All water supplied by Jersey Water is treated at one of two water treatment works located at Handois and Augrès. Both treatment works use a two-stage method of water treatment comprising chemically assisted sedimentation and rapid gravity filtration followed by disinfection using chlorine and ammonia (chloramination) and UV.
Jersey Water had previously purchased two Stamolys CA71 chemical photometric analysers from Endress+Hauser to measure the levels of ammonia in the raw water and post filtration.
The measurement checks if the raw water in the reservoir has been contaminated as a result of agriculture or pesticides and also determines the correct dosage of ammonia for the chloramination process.
In order to comply with regulations governing the supply of drinking water, the company needs to detect extremely low concentrations of ammonia – less than 50 parts per billion (ppb).
“We decided on the Stamolys CA71 because it’s the only instrument on the market that has that lower-end range,” confirms Ian Young, Electrical Engineer and Assistant Asset Manager at Jersey Water.
The analysers were connected to the water company’s own sample filtration system consisting of a cloth filter in a plastic housing. But the filters regularly became clogged with organic matter and had to be replaced at a cost of €30 each.
More crucially, the readings from the analyser were inconsistent with the results produced from samples tested in Jersey Water’s laboratory.
Analytical experts from Endress+Hauser were called in to assess the problem.
The CA71 analysers were sent back to the production centre in Germany for testing and it was determined they were working perfectly.
More tests were carried out on the process and it was discovered that algae growth in the filtration system was to blame: the algae were consuming some of the ammonia before it could be detected by the analysers.
The solution was to replace the cloth filtration system with a new sample preparation system from Endress+Hauser, Liquiline System CAT820.
The CAT820 has a ceramic filter that filters samples to 0.1 micron, small enough to allow the dissolved ammonia through but keep other particulates out of the prepared sample. The ceramic filter was fitted inside a custom-built flowcell to make it compatible with the CA71, as the ceramic filter is usually suspended in open tanks to filter samples for analysis by the new Liquiline CA80 colorimetric analysers.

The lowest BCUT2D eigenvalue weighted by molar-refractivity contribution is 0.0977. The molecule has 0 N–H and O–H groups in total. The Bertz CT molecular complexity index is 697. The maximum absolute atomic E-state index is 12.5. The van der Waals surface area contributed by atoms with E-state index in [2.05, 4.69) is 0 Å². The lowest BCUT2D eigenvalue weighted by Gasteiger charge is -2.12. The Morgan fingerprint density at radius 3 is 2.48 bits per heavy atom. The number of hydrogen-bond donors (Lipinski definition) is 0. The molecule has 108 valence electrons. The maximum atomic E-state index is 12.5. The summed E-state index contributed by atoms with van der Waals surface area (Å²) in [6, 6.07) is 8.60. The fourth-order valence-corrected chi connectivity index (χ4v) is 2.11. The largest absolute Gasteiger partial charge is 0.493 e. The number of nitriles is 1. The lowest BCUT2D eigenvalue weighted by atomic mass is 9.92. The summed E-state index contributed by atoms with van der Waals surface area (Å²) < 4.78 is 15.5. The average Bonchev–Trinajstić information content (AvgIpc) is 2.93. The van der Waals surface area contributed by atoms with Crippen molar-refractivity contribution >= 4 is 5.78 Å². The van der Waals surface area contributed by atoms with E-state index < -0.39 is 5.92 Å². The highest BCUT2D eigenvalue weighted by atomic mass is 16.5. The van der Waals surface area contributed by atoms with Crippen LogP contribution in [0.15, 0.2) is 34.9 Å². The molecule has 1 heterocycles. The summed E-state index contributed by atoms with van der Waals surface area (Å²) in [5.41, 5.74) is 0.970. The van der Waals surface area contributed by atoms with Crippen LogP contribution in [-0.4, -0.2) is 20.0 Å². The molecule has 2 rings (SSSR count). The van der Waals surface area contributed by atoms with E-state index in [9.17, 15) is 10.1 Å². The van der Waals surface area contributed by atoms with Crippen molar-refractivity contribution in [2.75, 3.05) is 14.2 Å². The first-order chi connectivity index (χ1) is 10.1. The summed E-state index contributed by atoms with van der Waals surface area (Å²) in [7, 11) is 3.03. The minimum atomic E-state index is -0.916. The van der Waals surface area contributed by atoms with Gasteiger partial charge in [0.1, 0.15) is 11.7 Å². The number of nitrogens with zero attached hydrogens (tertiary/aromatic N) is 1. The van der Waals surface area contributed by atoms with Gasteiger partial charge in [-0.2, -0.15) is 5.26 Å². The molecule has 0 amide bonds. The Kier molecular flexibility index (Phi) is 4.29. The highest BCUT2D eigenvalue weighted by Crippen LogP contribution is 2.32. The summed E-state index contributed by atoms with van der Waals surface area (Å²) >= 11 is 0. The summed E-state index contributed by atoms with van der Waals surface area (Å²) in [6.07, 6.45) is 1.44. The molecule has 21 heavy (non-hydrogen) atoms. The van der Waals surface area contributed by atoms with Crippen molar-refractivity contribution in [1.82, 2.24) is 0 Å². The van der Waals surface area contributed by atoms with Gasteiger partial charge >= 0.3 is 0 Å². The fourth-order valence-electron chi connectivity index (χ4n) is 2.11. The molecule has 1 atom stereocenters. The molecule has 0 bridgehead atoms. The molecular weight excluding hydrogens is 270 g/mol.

The team at Jersey Water was impressed with the way the problem was speedily resolved.
The new filter has improved reliability at the same time as cutting operating expenditure and maintenance effort.
“Before we had to constantly clean and maintain the cloth filter so it’s saved time and effort and has cut down on instrument downtime. The new system’s not maintenance-free but it’s certainly low maintenance.” Ian Young, Electrical Engineer and Assistant Asset Manager.
By far the biggest benefit is being able to rely on the measurement. As Ian Young says, “We’re getting consistent and accurate results and that’s the most important thing.”
The Liquiline System CAT820 and its ceramic filter unit have been specifically designed for preparing samples for colorimetric measurements in the water and wastewater industries, where sample preparation is absolutely critical to ensure accurate and repeatable measurements for dissolved ammonia and phosphate in particular, as these are regulated measured parameters in both industries.